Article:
Thus it was that “through one man” (Rom 5:12), the symbol of humanity, sin came into the world; not through some failing of woman that exonerates man. And then, humanity gave birth, through women, to children who would in their turn refuse the Word of God, who are in turn wary of God as a threatening rival, who settle into disobedience. 

In the Bible, does an image emerge of femininity, and its status in relation to man, as God originally intended it to be?

The Bible is full of female figures, some negative, some positive. They often appear in the shadow of men, dominated by them. And yet, there, too, the attentive reader will notice that many of these women are equally as important as the men. These women knew how to combine humility and confidence, like Anna, the mother of Samuel. They’re capable of maintaining hope even in the heart of defeat and humiliation, like Judith. We find them watching over lives threatened and abused, like Rizpah who features briefly in the second Book of Samuel and displays such stalwart compassion.

Throughout, right from the matriarchs without whom the promise made to Abraham would have remained vain, these women, like God, come to the aid of lives confronted by death. By teaching this priority, they prepare Israel, and ultimately ourselves, to recognize the triumph of God over all the powers of death.

What about St. Paul’s astonishing words that, in Christ, “there is neither male nor female” (Gal 3:28)? Does that mean the difference between the sexes is abolished, and their complementarity along with it?

To interpret St. Paul in this way would suggest that God could contradict Himself or go back on His word. If, as I’ve said, from the moment of creation humanity was gendered, once restored to its essence through Christ, it cannot cease being structured by the difference between the sexes. Christ does not do away with its principle and its beginning. He doesn’t enter us into an undifferentiated state making relationship superfluous or impossible. On the contrary, He restores our access to that original truth.

That’s why these words from the Letter to the Galatians must be understood as meaning that man and woman are no longer limited by the enmity between them caused by original sin. It’s just that enmity that is abolished. The enmity described in Genesis 3 on the subject of lust and seduction can henceforth be overcome. At last, man and woman rediscover the essence of their being!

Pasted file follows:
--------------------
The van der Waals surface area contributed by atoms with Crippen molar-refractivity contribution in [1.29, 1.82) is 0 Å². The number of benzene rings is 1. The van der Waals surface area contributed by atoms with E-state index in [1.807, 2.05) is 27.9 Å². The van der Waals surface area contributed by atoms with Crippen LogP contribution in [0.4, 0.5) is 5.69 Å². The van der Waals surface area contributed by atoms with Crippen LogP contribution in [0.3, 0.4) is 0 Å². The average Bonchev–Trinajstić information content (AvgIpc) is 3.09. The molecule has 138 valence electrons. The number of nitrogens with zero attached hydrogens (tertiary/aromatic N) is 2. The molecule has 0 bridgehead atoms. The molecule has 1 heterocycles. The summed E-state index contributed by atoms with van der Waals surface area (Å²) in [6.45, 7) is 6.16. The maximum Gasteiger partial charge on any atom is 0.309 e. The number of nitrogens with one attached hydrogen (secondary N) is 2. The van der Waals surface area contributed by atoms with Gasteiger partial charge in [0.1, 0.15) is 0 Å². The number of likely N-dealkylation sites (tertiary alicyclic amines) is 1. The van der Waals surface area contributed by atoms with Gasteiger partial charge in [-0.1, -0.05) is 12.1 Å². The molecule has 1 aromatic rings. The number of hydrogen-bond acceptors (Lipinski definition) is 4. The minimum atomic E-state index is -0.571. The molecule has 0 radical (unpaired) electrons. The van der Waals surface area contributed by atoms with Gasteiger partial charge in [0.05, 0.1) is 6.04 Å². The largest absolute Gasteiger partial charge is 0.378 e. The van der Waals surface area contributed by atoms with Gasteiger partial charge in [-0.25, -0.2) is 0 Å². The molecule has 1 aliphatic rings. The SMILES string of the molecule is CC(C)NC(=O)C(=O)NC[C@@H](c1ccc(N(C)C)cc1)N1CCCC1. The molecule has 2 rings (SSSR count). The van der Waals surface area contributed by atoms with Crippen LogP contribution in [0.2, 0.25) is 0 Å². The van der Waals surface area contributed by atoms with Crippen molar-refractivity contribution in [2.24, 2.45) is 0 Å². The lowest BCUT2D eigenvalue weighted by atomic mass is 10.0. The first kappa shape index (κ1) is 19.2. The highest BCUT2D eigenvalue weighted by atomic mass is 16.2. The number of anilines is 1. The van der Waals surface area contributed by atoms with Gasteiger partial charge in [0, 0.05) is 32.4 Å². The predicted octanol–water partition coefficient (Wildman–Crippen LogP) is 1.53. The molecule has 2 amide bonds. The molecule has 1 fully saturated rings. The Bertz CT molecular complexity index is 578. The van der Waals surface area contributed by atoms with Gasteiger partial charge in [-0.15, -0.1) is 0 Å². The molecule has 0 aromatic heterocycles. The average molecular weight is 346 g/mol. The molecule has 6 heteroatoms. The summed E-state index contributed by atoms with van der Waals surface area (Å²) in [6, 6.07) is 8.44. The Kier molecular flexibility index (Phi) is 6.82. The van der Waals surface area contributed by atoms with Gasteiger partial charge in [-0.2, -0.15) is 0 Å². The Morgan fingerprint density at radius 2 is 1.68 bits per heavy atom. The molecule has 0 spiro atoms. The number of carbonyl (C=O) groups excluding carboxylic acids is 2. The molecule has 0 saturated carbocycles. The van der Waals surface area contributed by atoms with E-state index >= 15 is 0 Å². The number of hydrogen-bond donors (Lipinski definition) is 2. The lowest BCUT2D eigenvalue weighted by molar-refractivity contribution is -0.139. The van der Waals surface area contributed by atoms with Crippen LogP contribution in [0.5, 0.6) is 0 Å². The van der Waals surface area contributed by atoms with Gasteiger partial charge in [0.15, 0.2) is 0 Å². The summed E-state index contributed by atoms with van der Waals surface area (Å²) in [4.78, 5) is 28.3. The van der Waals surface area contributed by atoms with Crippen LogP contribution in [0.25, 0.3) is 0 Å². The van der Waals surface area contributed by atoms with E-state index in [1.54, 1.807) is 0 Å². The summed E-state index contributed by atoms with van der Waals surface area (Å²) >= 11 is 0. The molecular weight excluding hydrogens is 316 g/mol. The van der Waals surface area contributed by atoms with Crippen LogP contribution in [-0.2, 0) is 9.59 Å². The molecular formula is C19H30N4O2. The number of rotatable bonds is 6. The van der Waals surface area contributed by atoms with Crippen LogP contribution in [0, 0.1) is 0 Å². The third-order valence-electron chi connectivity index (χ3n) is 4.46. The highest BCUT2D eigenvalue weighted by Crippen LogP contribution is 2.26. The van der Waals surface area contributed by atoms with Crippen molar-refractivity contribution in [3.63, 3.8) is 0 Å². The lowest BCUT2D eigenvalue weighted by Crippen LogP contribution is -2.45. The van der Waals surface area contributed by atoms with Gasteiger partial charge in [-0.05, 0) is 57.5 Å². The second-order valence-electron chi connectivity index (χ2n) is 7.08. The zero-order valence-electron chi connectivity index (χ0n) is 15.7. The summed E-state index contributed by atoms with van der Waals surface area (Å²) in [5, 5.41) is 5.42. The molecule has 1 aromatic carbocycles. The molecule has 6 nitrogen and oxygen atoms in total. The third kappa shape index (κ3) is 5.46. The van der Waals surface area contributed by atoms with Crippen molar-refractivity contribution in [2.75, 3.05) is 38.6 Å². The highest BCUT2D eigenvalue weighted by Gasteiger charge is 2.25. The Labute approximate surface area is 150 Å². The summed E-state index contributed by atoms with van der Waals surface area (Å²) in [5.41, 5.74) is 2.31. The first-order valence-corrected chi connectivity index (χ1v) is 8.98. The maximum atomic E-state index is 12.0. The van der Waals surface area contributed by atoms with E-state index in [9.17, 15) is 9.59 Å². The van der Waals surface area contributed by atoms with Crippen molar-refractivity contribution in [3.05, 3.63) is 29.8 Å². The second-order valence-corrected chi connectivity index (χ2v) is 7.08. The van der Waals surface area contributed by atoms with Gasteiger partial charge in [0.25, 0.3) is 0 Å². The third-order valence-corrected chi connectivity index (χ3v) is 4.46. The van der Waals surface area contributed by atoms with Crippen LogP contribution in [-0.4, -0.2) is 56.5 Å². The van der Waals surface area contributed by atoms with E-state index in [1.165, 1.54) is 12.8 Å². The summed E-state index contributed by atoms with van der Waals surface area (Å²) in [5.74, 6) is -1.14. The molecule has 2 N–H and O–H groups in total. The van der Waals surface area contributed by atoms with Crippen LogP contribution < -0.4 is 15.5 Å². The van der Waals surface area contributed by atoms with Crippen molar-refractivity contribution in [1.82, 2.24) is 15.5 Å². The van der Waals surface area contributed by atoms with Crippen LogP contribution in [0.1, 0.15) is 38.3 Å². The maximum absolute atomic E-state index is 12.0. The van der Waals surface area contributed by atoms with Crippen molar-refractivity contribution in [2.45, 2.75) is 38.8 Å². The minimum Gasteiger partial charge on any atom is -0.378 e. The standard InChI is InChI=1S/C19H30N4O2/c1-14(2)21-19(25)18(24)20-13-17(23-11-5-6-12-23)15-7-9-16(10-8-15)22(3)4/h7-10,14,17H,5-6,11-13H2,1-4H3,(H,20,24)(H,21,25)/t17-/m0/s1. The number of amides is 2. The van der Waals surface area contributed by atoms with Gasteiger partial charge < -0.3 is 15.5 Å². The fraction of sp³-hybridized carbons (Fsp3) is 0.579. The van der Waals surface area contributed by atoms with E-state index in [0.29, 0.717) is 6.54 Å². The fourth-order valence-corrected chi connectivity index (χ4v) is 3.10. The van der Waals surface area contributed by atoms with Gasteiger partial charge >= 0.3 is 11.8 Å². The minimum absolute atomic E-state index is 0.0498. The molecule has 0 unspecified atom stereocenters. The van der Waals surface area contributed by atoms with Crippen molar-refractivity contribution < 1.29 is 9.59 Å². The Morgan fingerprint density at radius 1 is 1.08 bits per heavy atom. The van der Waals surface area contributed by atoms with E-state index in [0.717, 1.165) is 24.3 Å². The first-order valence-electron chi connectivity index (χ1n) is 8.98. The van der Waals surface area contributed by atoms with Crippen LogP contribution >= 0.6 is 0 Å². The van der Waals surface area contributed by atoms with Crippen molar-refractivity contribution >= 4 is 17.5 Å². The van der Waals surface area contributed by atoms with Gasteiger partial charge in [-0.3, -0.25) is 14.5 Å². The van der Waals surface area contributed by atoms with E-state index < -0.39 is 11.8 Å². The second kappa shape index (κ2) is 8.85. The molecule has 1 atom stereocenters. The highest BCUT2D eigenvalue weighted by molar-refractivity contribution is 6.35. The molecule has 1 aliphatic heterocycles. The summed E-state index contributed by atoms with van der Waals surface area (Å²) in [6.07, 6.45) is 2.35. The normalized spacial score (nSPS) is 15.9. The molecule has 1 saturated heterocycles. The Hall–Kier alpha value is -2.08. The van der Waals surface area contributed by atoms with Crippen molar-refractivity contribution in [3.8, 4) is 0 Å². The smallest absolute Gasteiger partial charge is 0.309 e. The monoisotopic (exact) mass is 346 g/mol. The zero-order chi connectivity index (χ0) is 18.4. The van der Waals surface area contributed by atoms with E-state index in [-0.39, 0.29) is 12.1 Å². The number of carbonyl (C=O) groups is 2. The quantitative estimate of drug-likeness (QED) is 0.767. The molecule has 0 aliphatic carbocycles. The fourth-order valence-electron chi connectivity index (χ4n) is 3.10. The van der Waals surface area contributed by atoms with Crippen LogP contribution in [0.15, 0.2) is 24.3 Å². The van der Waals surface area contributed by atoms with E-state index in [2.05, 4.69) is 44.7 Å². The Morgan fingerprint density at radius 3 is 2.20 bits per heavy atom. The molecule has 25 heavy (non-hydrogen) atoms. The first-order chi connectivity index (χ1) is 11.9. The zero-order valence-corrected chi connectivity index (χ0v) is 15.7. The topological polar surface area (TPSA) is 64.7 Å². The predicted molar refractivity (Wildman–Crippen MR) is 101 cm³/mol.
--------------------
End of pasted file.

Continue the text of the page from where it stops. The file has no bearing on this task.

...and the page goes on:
The joyous relationship described in the Song of Songs is thus no longer an often disappointed dream or aspiration, but one that can be experienced mutually; one that, in the power of Christ, has withstood all the difficulties of life as a couple.

In St. Paul’s famous words “wives, be subject to your husbands,” don’t we see evidence of his male chauvinism, or can it be put down to his cultural context?

On this point, St. Paul has a bad reputation. Of course he was a man of his time, but not its puppet. He studied and understood things in the light of Christ.

So we must look to the text to grasp its true meaning, in the knowledge that it can only be understood in the light of Christ’s own experience, obedient unto death to save mankind and offer it a share in His filial life. If we consider these words, beyond their context and times, we discover a truth that concerns every Christian. If St. Paul were here inviting only women to be servile to their husbands, he would be betraying the will of God; God who wishes the freedom of all, a freedom born of love.

In fact, this chapter of the Letter to the Ephesians begins with a command to all — men as well as women: “Be subject to one another out of reverence for Christ.” So submission is not for women only. What’s more, the submission in question here finds its meaning only in reference to the Person of Christ, to the way He Himself showed submission, submission to love, for love.

An interview with Florence Brière-Loth